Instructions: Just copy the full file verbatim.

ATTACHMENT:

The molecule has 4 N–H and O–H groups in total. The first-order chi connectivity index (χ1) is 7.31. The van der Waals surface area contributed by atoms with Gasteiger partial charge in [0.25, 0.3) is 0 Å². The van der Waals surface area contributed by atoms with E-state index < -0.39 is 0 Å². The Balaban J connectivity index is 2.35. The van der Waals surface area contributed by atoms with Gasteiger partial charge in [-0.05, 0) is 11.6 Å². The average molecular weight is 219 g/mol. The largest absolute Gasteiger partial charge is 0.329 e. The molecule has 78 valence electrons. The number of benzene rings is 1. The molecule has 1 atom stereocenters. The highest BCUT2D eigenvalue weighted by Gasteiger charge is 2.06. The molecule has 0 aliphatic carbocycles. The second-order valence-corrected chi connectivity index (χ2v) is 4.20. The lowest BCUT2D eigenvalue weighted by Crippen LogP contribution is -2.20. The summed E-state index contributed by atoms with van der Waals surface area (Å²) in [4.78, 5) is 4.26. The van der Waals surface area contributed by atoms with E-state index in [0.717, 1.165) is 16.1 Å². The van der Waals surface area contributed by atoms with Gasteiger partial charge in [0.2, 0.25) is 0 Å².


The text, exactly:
The molecule has 4 N–H and O–H groups in total. The first-order chi connectivity index (χ1) is 7.31. The van der Waals surface area contributed by atoms with Gasteiger partial charge in [0.25, 0.3) is 0 Å². The van der Waals surface area contributed by atoms with E-state index < -0.39 is 0 Å². The Balaban J connectivity index is 2.35. The van der Waals surface area contributed by atoms with Gasteiger partial charge in [-0.05, 0) is 11.6 Å². The average molecular weight is 219 g/mol. The largest absolute Gasteiger partial charge is 0.329 e. The molecule has 78 valence electrons. The number of benzene rings is 1. The molecule has 1 atom stereocenters. The highest BCUT2D eigenvalue weighted by Gasteiger charge is 2.06. The molecule has 0 aliphatic carbocycles. The second-order valence-corrected chi connectivity index (χ2v) is 4.20. The lowest BCUT2D eigenvalue weighted by Crippen LogP contribution is -2.20. The summed E-state index contributed by atoms with van der Waals surface area (Å²) in [4.78, 5) is 4.26. The van der Waals surface area contributed by atoms with E-state index in [0.717, 1.165) is 16.1 Å². The van der Waals surface area contributed by atoms with Gasteiger partial charge in [0.2, 0.25) is 0 Å².